Pines, cedars, oaks, hackberry trees, poplars, mulberry trees, maples fill the space as the path descends a draw.  Dry twigs and pine needles soften the tread, but hard dirt meets the soles of my shoes.  No rain for a week and intense heat has baked the earth, but life still thrives here.  I look up suddenly as the ground shakes.  I hear a thump-thump pause thump thump.  Peering all around I still cannot see the deer I know is escaping from me having sensed my presence before I could perceive his.  I have invaded his grounds, but he fears me.

The early morning light diminishes as I descend the path.  At the bottom of the draw is a creek bottom, sandy and dry.  Lush growth, nevertheless surrounds the crevice giving evidence to its role of water-bearer.  Nettles, ivy, and ferns abound, though their leaves hang limply thirsty for more rain.  Here and there the path is joined by another leading off in a new direction, but I follow the path that parallels the river.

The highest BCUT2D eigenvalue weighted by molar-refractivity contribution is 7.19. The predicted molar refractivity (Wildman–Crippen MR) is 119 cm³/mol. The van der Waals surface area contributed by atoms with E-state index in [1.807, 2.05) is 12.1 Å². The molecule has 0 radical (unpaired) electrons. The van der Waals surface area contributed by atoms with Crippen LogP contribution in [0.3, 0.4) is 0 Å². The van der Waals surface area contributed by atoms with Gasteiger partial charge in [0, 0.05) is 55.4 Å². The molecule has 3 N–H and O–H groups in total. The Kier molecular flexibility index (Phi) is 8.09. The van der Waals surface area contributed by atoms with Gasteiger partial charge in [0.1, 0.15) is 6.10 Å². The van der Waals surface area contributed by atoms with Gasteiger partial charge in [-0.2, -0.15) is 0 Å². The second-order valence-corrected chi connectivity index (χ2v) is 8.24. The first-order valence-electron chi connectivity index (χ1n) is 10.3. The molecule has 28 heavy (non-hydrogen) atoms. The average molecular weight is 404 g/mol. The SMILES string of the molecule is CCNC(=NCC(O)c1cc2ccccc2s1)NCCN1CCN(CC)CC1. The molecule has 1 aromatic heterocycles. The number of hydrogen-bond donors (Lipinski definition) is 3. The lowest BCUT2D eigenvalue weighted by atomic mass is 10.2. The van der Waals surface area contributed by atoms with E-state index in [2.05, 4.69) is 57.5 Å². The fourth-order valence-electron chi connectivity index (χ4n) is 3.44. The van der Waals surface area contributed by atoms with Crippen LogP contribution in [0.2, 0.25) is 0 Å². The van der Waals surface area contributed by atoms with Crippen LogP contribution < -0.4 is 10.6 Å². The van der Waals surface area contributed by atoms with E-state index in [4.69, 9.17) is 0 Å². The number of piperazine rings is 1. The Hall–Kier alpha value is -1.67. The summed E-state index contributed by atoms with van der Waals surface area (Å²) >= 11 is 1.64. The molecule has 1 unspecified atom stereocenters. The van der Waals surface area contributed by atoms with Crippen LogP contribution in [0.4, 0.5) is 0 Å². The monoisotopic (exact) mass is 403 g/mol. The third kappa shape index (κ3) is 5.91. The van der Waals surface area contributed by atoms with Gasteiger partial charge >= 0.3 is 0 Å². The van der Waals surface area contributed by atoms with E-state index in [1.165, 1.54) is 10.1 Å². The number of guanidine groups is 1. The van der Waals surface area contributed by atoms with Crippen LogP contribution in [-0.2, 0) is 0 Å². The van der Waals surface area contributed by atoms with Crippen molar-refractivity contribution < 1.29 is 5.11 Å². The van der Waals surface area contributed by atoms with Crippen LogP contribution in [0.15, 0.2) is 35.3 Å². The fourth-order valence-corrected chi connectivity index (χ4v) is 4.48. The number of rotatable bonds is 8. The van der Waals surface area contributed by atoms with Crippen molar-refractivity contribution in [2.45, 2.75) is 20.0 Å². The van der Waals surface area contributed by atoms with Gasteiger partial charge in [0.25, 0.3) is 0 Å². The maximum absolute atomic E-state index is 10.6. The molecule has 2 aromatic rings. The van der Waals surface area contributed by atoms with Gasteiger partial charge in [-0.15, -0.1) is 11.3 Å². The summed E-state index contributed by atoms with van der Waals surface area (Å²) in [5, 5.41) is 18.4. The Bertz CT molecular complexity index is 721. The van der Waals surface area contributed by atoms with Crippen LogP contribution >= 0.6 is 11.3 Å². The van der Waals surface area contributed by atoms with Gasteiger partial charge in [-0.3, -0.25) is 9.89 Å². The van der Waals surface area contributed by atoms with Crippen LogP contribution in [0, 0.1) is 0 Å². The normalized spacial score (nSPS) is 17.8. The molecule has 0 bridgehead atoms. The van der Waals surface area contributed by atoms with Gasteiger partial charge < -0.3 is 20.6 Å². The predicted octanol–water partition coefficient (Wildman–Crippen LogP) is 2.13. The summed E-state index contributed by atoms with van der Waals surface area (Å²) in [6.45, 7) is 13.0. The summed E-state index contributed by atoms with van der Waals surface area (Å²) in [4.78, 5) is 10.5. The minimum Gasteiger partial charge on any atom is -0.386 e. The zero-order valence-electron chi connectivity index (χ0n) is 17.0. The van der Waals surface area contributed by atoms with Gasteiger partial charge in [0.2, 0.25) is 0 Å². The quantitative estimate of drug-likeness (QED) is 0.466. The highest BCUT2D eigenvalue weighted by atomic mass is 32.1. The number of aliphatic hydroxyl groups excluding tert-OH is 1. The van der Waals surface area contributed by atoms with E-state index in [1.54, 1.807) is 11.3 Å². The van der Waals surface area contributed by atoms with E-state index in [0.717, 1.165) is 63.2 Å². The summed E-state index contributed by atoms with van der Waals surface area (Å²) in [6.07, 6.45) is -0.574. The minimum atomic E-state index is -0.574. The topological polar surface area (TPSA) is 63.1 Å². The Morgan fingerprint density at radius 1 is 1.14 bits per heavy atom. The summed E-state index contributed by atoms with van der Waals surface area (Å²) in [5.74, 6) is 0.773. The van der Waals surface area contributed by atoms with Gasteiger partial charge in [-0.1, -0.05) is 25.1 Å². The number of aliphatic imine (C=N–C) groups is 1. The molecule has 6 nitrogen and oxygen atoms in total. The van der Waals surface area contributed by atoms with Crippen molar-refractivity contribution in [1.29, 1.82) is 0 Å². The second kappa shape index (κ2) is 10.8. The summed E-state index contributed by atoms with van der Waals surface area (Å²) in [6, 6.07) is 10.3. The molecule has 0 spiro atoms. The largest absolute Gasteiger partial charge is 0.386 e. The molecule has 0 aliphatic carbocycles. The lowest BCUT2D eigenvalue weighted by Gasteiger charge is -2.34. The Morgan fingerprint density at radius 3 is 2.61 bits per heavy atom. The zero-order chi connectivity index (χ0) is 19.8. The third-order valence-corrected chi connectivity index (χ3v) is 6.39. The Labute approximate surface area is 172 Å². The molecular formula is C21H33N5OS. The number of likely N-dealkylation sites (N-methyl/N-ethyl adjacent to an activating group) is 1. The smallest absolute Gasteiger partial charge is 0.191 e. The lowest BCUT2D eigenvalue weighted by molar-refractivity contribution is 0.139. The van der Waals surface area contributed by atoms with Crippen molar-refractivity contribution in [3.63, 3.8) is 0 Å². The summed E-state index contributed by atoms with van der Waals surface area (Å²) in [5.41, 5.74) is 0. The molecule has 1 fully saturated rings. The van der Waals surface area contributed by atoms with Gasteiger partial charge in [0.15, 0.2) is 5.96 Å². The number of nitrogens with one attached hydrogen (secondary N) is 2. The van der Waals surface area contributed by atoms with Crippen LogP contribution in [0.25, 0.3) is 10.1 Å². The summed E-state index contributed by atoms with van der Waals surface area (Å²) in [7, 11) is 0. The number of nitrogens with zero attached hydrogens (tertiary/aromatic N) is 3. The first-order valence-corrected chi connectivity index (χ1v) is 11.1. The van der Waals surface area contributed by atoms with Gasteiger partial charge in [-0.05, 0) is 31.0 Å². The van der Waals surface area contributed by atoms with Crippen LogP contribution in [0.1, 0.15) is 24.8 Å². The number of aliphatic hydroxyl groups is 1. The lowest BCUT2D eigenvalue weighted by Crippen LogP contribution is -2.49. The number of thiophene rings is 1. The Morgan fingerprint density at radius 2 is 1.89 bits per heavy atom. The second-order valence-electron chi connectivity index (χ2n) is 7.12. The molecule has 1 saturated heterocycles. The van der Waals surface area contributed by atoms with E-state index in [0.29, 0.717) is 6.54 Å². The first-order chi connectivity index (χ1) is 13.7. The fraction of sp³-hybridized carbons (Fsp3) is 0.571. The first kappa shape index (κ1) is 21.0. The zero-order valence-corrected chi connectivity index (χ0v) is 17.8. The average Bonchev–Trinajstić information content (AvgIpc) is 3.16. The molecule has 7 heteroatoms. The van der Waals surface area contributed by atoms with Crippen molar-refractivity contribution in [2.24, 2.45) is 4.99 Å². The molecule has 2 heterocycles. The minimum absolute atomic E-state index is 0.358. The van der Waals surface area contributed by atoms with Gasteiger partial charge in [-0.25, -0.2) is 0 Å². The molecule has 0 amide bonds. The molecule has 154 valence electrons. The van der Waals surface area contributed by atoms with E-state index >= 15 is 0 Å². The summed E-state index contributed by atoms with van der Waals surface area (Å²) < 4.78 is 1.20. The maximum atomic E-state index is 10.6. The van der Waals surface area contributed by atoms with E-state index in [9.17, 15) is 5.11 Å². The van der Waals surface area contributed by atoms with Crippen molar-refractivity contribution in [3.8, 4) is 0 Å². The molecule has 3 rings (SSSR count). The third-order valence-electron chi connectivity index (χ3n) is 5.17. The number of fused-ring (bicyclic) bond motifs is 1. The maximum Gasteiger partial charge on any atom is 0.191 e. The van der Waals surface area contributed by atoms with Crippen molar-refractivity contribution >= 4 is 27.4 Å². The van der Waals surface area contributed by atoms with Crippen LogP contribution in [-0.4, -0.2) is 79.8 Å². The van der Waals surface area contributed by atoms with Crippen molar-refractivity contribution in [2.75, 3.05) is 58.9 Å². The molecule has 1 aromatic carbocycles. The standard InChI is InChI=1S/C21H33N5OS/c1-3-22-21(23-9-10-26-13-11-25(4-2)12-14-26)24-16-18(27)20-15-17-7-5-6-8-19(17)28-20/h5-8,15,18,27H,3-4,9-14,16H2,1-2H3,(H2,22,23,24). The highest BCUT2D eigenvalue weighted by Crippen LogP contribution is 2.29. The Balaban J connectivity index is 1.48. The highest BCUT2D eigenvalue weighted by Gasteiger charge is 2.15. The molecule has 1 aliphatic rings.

Now climbing the steep path is rutted and washed by former gully washers.  Someone has installed railroad ties as steps making the climb somewhat less slippery, but it still requires exertion.  Now sweating the troublesome bugs are even happier to pester me.

Wiping my brow I look up to the next ridge and freeze in my tracks.  A pair of turkeys have taken up station above me in the middle of the path.  Their tails facing me they seem oblivious to my presence, though I haven’t been silent in my passage.  Their heads bob up and down to the rhythm of their pace as they move ahead.  I begin my climb slowly, watching them to see if I startle them.  Casually, as if they could care less their pace quickens and they move off the path.  By the time I reach the spot where they had been I can only make out their red heads occasionally looking up out from the surrounding weeds, though they have not flown away.